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Saturday, January 5, 2013

Paracelsus, and The Book of Drachma

Well, now that I've completed the task of writing The Book of Drachma, I think it would be safe to let all of you in on a little secret - namely the origin of some of the characters in my story.

In either November or December, 1493 a certain person was born to a german physician and housemaid, whose given name was (I am not making this up) Theophrastus Philippus Aureolus Bombastus von Hohenheim. Well, as you may well imagine, he changed his name, and became known to the world as Paracelsus, which is Latin and means "beside Celsus", an ancient Roman physician.

Now Paracelsus was taught the arts of medicine, alchemy, mathematics and music in a number of universities across Europe, including universities in Germany, Hungary, the Netherlands, Denmark and Sweden, and though the records from the time are sketchy, it would appear that young Paracelsus had to leave several of those universities under cover of darkness. It seems that his own persona was not one to be held down in any debate, and his temperament was a bit too abrasive to be handled.

So, the young Paracelsus roamed about Europe, lecturing at universities, being sent to prison, or nearly so for a number of years, and working alternately as an itinerant physician, astrologer and a journeyman miner, with stops in Germany, France, Spain, Hungary, Denmark, Sweden and Russia.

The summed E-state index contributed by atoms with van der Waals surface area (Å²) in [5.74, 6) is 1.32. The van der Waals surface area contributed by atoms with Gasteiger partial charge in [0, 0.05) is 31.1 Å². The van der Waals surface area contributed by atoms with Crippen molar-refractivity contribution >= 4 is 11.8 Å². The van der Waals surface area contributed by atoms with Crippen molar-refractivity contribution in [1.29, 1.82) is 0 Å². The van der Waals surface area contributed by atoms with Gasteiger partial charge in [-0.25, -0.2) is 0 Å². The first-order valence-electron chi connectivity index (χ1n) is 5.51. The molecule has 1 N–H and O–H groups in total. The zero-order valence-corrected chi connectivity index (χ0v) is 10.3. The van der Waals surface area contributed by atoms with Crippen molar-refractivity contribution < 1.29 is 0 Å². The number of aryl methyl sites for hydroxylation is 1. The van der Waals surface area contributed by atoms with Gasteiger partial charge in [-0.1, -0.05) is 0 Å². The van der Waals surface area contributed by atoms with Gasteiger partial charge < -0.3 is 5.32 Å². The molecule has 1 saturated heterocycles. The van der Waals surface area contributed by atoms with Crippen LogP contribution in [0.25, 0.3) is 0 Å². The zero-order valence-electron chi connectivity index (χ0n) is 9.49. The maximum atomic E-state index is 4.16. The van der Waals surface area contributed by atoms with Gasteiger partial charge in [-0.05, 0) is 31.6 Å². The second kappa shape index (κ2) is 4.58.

It also turns out that Paracelsus was passionately fond of learning from any and all, from whatever source the person came from, and sought out healers from Spain, Africa, Asia Minor, including the Holy Land. Now he is said to have gathered and translated manuscripts as he went along. But his greatest surviving work is one called Die Grosse Wundartznei (the Great Surgery Book).

One of the things that kept Paracelsus on the "hot seat" at the universities was his disdain for the teachings of Galen, which were considered by physicians to be absolute and unchallengeable. The main thrust of Galen's teaching was that there are four "humors" in the body (blood, phlegm, yellow bile and black bile), and that disease was caused by imbalance of one of these "humors." This did not appear, to Paracelsus, to have any validity, and he prized observation, experience, experimentation, and intuition over any attempt at "correcting" the humors. He was also known as a chemist, and developed the notion that mercury could cure syphilis (which held up until Penicillin came along). He is said to have developed the chemical laudanum, as the first truly good analgesic, and he coined the term "alcohol."

As to wound healing he was quick to note that "if you prevent infection, nature will heal the wound all by herself."

And then, his ideas on the nature of physicians and healers resound to this day, including such notions that the practice of healing was a sacred and noble profession, and the qualities of a true physician include wisdom, empathy, purity and singleness of purpose. And further, a true physician must be physically pure, intellectually honest, and a person of true integrity.

Well, you may wonder, "who is this character in The Book of Drachma?" Let me just say that there are multiple persons in my story, who exemplify the features of Paracelsus. If you look, you will find him in the characters of Robert Gilsen, Drachma, Falma, and, yes, Judy Morrison.

1 comment:

  1. Paracelsus for sure was a very interesting person, it's a shame that these days some physicians seem to have forgotten that healing is a sacred and noble profession but luckily there are still many who do. Very interesting read.

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